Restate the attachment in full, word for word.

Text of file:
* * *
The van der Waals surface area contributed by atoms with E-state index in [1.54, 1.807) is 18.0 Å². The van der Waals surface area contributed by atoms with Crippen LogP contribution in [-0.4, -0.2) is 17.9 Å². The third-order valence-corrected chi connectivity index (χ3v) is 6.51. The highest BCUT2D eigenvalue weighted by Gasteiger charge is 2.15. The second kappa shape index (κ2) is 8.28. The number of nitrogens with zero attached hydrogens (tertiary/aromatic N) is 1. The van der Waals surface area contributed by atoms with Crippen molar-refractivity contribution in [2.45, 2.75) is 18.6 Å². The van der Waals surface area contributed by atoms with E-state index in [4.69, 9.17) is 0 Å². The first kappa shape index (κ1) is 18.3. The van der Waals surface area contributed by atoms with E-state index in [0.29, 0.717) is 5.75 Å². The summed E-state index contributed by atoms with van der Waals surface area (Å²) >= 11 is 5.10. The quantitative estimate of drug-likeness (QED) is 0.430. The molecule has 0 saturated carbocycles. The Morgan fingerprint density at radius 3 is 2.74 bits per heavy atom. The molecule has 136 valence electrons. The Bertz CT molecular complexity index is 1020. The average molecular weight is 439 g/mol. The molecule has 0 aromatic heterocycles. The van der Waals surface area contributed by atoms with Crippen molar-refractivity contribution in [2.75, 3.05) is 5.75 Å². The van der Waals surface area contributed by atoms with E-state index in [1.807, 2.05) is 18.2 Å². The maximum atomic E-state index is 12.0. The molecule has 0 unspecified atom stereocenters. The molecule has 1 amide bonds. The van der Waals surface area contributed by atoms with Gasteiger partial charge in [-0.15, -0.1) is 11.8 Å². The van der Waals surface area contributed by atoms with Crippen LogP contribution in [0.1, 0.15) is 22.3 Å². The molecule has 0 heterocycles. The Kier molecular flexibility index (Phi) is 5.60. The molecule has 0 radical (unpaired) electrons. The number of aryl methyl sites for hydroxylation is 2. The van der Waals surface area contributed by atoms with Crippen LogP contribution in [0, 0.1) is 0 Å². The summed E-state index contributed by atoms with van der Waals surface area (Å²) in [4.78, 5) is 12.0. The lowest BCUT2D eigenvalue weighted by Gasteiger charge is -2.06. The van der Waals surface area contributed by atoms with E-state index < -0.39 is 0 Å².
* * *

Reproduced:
The van der Waals surface area contributed by atoms with E-state index in [1.54, 1.807) is 18.0 Å². The van der Waals surface area contributed by atoms with Crippen LogP contribution in [-0.4, -0.2) is 17.9 Å². The third-order valence-corrected chi connectivity index (χ3v) is 6.51. The highest BCUT2D eigenvalue weighted by Gasteiger charge is 2.15. The second kappa shape index (κ2) is 8.28. The number of nitrogens with zero attached hydrogens (tertiary/aromatic N) is 1. The van der Waals surface area contributed by atoms with Crippen molar-refractivity contribution in [2.45, 2.75) is 18.6 Å². The van der Waals surface area contributed by atoms with E-state index in [4.69, 9.17) is 0 Å². The first kappa shape index (κ1) is 18.3. The van der Waals surface area contributed by atoms with E-state index in [0.29, 0.717) is 5.75 Å². The summed E-state index contributed by atoms with van der Waals surface area (Å²) >= 11 is 5.10. The quantitative estimate of drug-likeness (QED) is 0.430. The molecule has 0 saturated carbocycles. The Morgan fingerprint density at radius 3 is 2.74 bits per heavy atom. The molecule has 136 valence electrons. The Bertz CT molecular complexity index is 1020. The average molecular weight is 439 g/mol. The molecule has 0 aromatic heterocycles. The van der Waals surface area contributed by atoms with Crippen molar-refractivity contribution in [2.75, 3.05) is 5.75 Å². The van der Waals surface area contributed by atoms with E-state index in [1.807, 2.05) is 18.2 Å². The maximum atomic E-state index is 12.0. The molecule has 0 unspecified atom stereocenters. The molecule has 1 amide bonds. The van der Waals surface area contributed by atoms with Gasteiger partial charge in [-0.15, -0.1) is 11.8 Å². The van der Waals surface area contributed by atoms with Crippen LogP contribution in [0.1, 0.15) is 22.3 Å². The molecule has 0 heterocycles. The Kier molecular flexibility index (Phi) is 5.60. The molecule has 0 radical (unpaired) electrons. The number of aryl methyl sites for hydroxylation is 2. The van der Waals surface area contributed by atoms with Crippen LogP contribution in [0, 0.1) is 0 Å². The summed E-state index contributed by atoms with van der Waals surface area (Å²) in [4.78, 5) is 12.0. The lowest BCUT2D eigenvalue weighted by Gasteiger charge is -2.06. The van der Waals surface area contributed by atoms with E-state index < -0.39 is 0 Å².